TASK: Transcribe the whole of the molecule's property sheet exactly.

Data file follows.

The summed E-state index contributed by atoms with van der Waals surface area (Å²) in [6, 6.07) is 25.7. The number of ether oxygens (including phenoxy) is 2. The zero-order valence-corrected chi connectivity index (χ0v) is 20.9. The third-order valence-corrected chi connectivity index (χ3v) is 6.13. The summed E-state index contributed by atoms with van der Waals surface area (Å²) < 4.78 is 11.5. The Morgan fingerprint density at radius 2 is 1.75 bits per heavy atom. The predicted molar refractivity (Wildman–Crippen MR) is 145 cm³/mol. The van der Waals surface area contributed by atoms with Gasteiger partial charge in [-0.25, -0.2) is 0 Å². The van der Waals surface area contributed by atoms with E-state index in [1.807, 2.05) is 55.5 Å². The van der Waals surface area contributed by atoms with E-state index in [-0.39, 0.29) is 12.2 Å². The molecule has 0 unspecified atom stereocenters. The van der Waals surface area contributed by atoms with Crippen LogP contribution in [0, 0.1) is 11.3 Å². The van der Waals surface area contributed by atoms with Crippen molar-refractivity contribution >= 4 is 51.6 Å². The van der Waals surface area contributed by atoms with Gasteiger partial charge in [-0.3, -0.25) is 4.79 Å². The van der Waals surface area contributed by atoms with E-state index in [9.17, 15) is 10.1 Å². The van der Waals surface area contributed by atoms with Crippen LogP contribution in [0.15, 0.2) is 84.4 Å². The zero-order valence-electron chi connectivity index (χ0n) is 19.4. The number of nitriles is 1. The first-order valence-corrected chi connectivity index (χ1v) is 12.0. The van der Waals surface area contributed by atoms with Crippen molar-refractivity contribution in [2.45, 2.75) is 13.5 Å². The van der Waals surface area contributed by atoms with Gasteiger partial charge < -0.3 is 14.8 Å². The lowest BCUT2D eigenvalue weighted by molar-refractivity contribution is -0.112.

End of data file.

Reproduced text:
The summed E-state index contributed by atoms with van der Waals surface area (Å²) in [6, 6.07) is 25.7. The number of ether oxygens (including phenoxy) is 2. The zero-order valence-corrected chi connectivity index (χ0v) is 20.9. The third-order valence-corrected chi connectivity index (χ3v) is 6.13. The summed E-state index contributed by atoms with van der Waals surface area (Å²) < 4.78 is 11.5. The Morgan fingerprint density at radius 2 is 1.75 bits per heavy atom. The predicted molar refractivity (Wildman–Crippen MR) is 145 cm³/mol. The van der Waals surface area contributed by atoms with Gasteiger partial charge in [-0.25, -0.2) is 0 Å². The van der Waals surface area contributed by atoms with E-state index in [1.807, 2.05) is 55.5 Å². The van der Waals surface area contributed by atoms with E-state index in [-0.39, 0.29) is 12.2 Å². The molecule has 0 unspecified atom stereocenters. The van der Waals surface area contributed by atoms with Crippen LogP contribution in [0, 0.1) is 11.3 Å². The van der Waals surface area contributed by atoms with Crippen molar-refractivity contribution >= 4 is 51.6 Å². The van der Waals surface area contributed by atoms with Gasteiger partial charge in [-0.3, -0.25) is 4.79 Å². The van der Waals surface area contributed by atoms with E-state index in [9.17, 15) is 10.1 Å². The van der Waals surface area contributed by atoms with Crippen LogP contribution in [0.15, 0.2) is 84.4 Å². The zero-order valence-electron chi connectivity index (χ0n) is 19.4. The number of nitriles is 1. The first-order valence-corrected chi connectivity index (χ1v) is 12.0. The van der Waals surface area contributed by atoms with Crippen molar-refractivity contribution in [2.45, 2.75) is 13.5 Å². The van der Waals surface area contributed by atoms with Gasteiger partial charge < -0.3 is 14.8 Å². The lowest BCUT2D eigenvalue weighted by molar-refractivity contribution is -0.112.